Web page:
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Collins balks at Trump offer: Take this ODNI job and … Update: “Four great candidates”? Update: Sandbagged?

… er, “pick somebody appropriate for that job.” It didn’t take Doug Collins long to shoot down a Donald Trump trial balloon that could have resolved an internecine fight over a Senate seat. Yesterday, Trump told reporters on Air Force One that he would make a decision soon on a permanent appointment for the director of national intelligence, and that Rep. Doug Collins (R-GA) was a leading candidate:

During a flight on Air Force One late Thursday, Trump told reporters that he is considering the Republican congressman after it was revealed that his latest pick for acting director, Richard Grenell, would not fill the position permanently.

Collins, the outgoing ranking Republican on the Judiciary Committee, was one of Trump’s closest allies in the House throughout the impeachment process. He will soon have to leave his leadership positions after announcing that he would be running for U.S. Senate in Georgia against the Republican Sen. Kelly Loeffler.

“Congratulations to you,” Fox Business Network host Maria Bartiromo greeted Collins earlier this morning, “what an honor to have this distinction!” That turned into an awkward moment when Collins declined the honor:

Collins, in an interview on Fox Business Network, said he was humbled that Trump was considering him for the post of permanent director of national intelligence but that he was focused on his Senate campaign.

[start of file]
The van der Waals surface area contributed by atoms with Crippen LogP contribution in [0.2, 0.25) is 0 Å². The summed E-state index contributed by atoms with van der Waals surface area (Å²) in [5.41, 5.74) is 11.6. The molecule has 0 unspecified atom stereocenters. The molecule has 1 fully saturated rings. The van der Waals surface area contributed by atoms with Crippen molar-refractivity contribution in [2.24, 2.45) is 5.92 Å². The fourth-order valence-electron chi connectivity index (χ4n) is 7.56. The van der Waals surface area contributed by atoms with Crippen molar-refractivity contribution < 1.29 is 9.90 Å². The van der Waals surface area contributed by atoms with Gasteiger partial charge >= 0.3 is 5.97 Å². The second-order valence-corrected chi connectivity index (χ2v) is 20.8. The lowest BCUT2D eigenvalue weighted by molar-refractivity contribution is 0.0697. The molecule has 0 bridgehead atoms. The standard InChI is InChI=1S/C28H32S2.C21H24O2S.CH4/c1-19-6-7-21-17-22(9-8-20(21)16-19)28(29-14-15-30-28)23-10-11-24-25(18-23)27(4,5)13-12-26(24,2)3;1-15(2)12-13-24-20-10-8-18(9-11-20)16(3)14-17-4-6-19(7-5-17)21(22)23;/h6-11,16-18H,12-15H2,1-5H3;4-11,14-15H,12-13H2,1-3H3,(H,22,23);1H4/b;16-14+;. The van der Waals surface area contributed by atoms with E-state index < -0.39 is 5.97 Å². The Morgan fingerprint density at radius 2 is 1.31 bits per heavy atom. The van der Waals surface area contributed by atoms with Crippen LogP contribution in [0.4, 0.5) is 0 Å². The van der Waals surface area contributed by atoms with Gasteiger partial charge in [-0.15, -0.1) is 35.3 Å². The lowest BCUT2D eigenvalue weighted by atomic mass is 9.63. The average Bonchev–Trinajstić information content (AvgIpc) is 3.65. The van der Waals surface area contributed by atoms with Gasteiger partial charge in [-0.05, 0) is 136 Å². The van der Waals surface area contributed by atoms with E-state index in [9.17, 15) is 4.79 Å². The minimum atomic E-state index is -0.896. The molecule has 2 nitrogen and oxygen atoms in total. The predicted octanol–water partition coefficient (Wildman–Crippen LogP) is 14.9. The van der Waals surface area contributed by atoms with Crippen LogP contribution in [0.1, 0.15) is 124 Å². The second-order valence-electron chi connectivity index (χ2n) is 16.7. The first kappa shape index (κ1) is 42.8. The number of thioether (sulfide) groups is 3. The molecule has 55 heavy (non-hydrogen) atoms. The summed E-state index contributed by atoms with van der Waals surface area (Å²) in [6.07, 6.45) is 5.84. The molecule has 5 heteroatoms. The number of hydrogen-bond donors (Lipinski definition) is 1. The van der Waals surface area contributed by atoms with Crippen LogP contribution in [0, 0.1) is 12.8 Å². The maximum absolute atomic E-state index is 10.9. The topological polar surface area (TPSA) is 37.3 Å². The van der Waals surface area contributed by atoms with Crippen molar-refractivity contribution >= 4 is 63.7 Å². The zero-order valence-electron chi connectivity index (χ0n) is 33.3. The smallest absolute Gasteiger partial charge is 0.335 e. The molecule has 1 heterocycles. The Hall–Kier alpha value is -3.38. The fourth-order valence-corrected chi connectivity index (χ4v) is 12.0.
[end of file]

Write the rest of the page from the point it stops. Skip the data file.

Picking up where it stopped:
“I know the problems of our intelligence community, but this is not a job that is of interest to me. At this time, it’s not one that I would accept,” the Georgia Republican said. “I’m sure the president will pick somebody appropriate for that job.”

Bartiromo seems to be pushing lightly for Collins to reconsider his position. She notes that Kelly Loeffler has the support of the governor (and maybe the president) for the Senate primary, and that the intelligence communities need a good housecleaning. Collins, however, refuses to budge on the issue, saying that he can do more from the Senate — and that Loeffler is too weak to guarantee the seat in November.

Is this spite, or is it a rational choice? Collins might not have been a slam dunk for the position, Politico notes:

The president’s proposal to install Collins as national intelligence director on a permanent basis was also likely to have elicited significant criticism — especially given that it is not the first time Trump has explored choosing a fierce congressional ally for the job.

Trump previously nominated Rep. John Ratcliffe (R-Texas) to become national intelligence director in July, but Ratcliffe withdrew himself from consideration just five days later in the face of heavy scrutiny.

Ratcliffe previously served as the acting U.S. attorney for the Eastern District of Texas, but had minimal experience in the intelligence community beyond his six-month tenure on the House Intelligence Committee. Both Ratcliffe and Collins were vocal defenders of the president amid former special counsel Robert Mueller’s investigation and the House impeachment proceedings.

Whatever the motivation, Collins’ demurral leaves Trump and the GOP back at square one in both positions. Collins won’t take another job to avoid a head-on collision in the Republican primary with Loeffler, and Trump doesn’t have a leading candidate for the ODNI job now, either. The latter would likely be better coming out of current or former military command ranks anyway, where a lifetime of service would count for greater credibility even if the candidate is a reliable clean-house sort of appointee. In the Georgia primary, the situation is now all but unavoidable, and all the GOP and NRSC can do now is limit the fallout from it.

Update: Trump still sounds upbeat about his ODNI search:

Looks like the White House was prepared for a rebuff.

Update: Or maybe not. Was Trump just riffing?

If true, then Collins got sandbagged. Given that, he was remarkably (and wisely) polite about it.

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